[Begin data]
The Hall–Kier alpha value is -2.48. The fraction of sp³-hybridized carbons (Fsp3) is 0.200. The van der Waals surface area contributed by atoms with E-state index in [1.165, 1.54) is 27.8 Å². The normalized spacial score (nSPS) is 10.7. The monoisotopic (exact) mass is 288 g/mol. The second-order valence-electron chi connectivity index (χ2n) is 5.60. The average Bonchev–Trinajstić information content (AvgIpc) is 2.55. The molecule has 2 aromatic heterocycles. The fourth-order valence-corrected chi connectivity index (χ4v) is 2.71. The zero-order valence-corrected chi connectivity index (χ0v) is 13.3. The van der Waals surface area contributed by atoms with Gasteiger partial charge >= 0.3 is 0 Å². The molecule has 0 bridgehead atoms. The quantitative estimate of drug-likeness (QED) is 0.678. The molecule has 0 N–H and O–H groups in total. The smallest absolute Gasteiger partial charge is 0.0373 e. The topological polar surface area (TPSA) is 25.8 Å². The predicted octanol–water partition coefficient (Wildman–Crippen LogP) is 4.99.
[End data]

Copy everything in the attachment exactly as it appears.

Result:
The Hall–Kier alpha value is -2.48. The fraction of sp³-hybridized carbons (Fsp3) is 0.200. The van der Waals surface area contributed by atoms with E-state index in [1.165, 1.54) is 27.8 Å². The normalized spacial score (nSPS) is 10.7. The monoisotopic (exact) mass is 288 g/mol. The second-order valence-electron chi connectivity index (χ2n) is 5.60. The average Bonchev–Trinajstić information content (AvgIpc) is 2.55. The molecule has 2 aromatic heterocycles. The fourth-order valence-corrected chi connectivity index (χ4v) is 2.71. The zero-order valence-corrected chi connectivity index (χ0v) is 13.3. The van der Waals surface area contributed by atoms with Gasteiger partial charge >= 0.3 is 0 Å². The molecule has 0 bridgehead atoms. The quantitative estimate of drug-likeness (QED) is 0.678. The molecule has 0 N–H and O–H groups in total. The smallest absolute Gasteiger partial charge is 0.0373 e. The topological polar surface area (TPSA) is 25.8 Å². The predicted octanol–water partition coefficient (Wildman–Crippen LogP) is 4.99.